Study: Proposition 80 Would Give MA 2nd Highest Combined State & Federal Capital Gains Tax Rate in U.S.

Share on Facebook
Share on Twitter
Share on
LinkedIn
+

Read coverage of this report in the Boston Herald: “Study: ‘Millionaire’s tax’ would hurt state” and the Boston Business Journal: “‘Millionaires’ tax’ would make Mass. an outlier in capital gains tax, says group

Unlike federal government, gains could move taxpayers into higher state bracket 

BOSTON – If voters approve Proposition 80, scheduled to appear on the statewide ballot next year, Massachusetts’ top capital gains tax rate would go from 30th highest in the nation to fourth and the commonwealth’s highest combined state and federal rate would move from 25th to second, according to a new Policy Brief published by Pioneer Institute.

“Proposition 80 would have an outsized impact on capital gains,” said Greg Sullivan, the author of “Back to Taxachusetts Series: Capital Gains.”  “And one of the few things most economists agree on is that keeping taxes on investment low is critical to economic growth, job creation, and rising wages.”

The ballot initiative would put an additional 4 percent surtax on any annual income over $1 million.

Passage of the initiative would introduce an important difference between federal and state treatment of capital gains taxes.  The Internal Revenue Service essentially treats capital gains as separate from income tax rates in that capital gains income can’t push a taxpayer into a higher tax bracket.

Under Proposition 80, the 4 percent surtax would apply to all annual income over $1 million, meaning that capital gains income could push a taxpayer into a higher state bracket.

Under Proposition 80, the top state capital gains tax rate would rise from 5.1 percent to 9.1 percent.  In terms of national ranking, it would move Massachusetts from having the 30th highest top rate to the fourth.

Massachusetts’ highest combined state and federal rate would rise from 28.1 percent to 32 percent (states use different methodologies for calculating capital gains taxes, so the combined rate can’t always be determined simply by adding the state and federal rates).  In terms of its national ranking, Massachusetts would go from 25th to second.

Passage of Proposition 80 would also give Massachusetts the sixth highest capital gains tax rate in the world, behind just Denmark, Finland, France, Ireland, and California.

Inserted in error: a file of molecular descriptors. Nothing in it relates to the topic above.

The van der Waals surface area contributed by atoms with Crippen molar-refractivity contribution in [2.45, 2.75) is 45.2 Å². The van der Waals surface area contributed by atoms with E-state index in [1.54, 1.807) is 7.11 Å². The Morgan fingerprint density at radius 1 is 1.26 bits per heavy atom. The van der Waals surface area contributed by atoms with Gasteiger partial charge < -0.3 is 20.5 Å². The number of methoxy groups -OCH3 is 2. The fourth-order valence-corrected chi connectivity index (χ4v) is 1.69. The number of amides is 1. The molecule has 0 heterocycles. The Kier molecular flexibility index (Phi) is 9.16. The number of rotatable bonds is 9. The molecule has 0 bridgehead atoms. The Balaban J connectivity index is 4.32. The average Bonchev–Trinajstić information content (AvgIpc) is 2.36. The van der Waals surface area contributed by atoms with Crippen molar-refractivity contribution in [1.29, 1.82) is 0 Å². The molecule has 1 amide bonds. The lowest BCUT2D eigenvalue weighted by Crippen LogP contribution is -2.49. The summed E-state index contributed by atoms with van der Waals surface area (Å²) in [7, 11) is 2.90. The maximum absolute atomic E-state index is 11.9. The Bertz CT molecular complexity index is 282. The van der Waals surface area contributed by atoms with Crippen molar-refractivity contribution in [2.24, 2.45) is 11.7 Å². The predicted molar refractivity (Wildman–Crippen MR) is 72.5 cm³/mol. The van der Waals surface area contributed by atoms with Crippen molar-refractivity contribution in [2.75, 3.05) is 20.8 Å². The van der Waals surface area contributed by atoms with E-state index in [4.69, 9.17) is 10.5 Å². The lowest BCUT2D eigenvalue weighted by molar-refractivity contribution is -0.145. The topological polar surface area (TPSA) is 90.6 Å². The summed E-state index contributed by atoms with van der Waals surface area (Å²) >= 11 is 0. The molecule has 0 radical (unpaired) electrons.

About the Author

Gregory W. Sullivan is Pioneer’s Research Director. Prior to joining Pioneer, Sullivan served two five-year terms as Inspector General of the Commonwealth of Massachusetts, and was a 17-year member of the Massachusetts House of Representatives. Greg is a Certified Fraud Investigator, and holds degrees from Harvard College, The Kennedy School of Public Administration, and the Sloan School at MIT.

About Pioneer

Pioneer Institute is an independent, non-partisan, privately funded research organization that seeks to improve the quality of life in Massachusetts through civic discourse and intellectually rigorous, data-driven public policy solutions based on free market principles, individual liberty and responsibility, and the ideal of effective, limited and accountable government.

Get Updates on Our Economic Opportunity Research

Research on Economic Opportunity:

PPP Loan Tracker

/
To advance transparency regarding public funds, Pioneer Institute developed this Paycheck Protection Plan Loan Tracker. This web tool allows you to track PPP loans by recipient, lender, location, industry, and loan range. According to this data, from the Small Business Administration, 18,177 Massachusetts small businesses received PPP loans, which the companies claim retained 738,613 jobs.

Pioneer Institute Study Calls for Streamlining State Sales Tax Revenue Collection

At a time when state tax revenues are plummeting, a plan to modernize sales tax collection could get money into state coffers more quickly, according to a new policy brief published by Pioneer Institute.

Even for the most remote part of Massachusetts (Franklin County), it’s far from business as usual

/
The Connecticut River valley is home to some of the most productive…

Study: Safely Reopening Office Buildings Will Require Planning, Innovation

/
Safely bringing employees back into workplaces presents a significant challenge for employers located in office buildings, particularly when it comes to elevator operations and building entry and exit.  To address the challenge, managers must develop plans to control the flow of workers, according to a new study published by Pioneer Institute.

38.8 percent of the Massachusetts workforce and 28.3 percent of the U.S. workforce have filed unemployment claims over the past ten weeks.

/
Data released today by the U.S. Department of Labor shows that 38.8 percent of the Massachusetts workforce and 28.3 percent of the U.S. workforce have filed unemployment claims since the COVID-19 unemployment surge began ten weeks ago.

Once anchored by higher education, Hampshire County, MA finds itself out of work after a cancelled semester

/
The 38,000 college and university students at the Five College…

In Hampden County, COVID-19 exacerbates a stark employment divide between urban and rural areas

/
Hampden County, Massachusetts, home of Western New England’s…

Survey Suggests Demand for Telecommuting After COVID-19 Crisis

Citing an avoidance of the commute and more flexible scheduling, nearly 63 percent of respondents to Pioneer Institute’s survey, “Will You Commute To Work When The COVID-19 Crisis Is Over?” expressed a preference to work from home one day a week, and a plurality preferred two to three days a week, even after a COVID-19 vaccine is available. Respondents cite social isolation as the biggest drawback of remote work. The survey was conducted from April 22nd to May 15th, and received responses from over 700 individuals.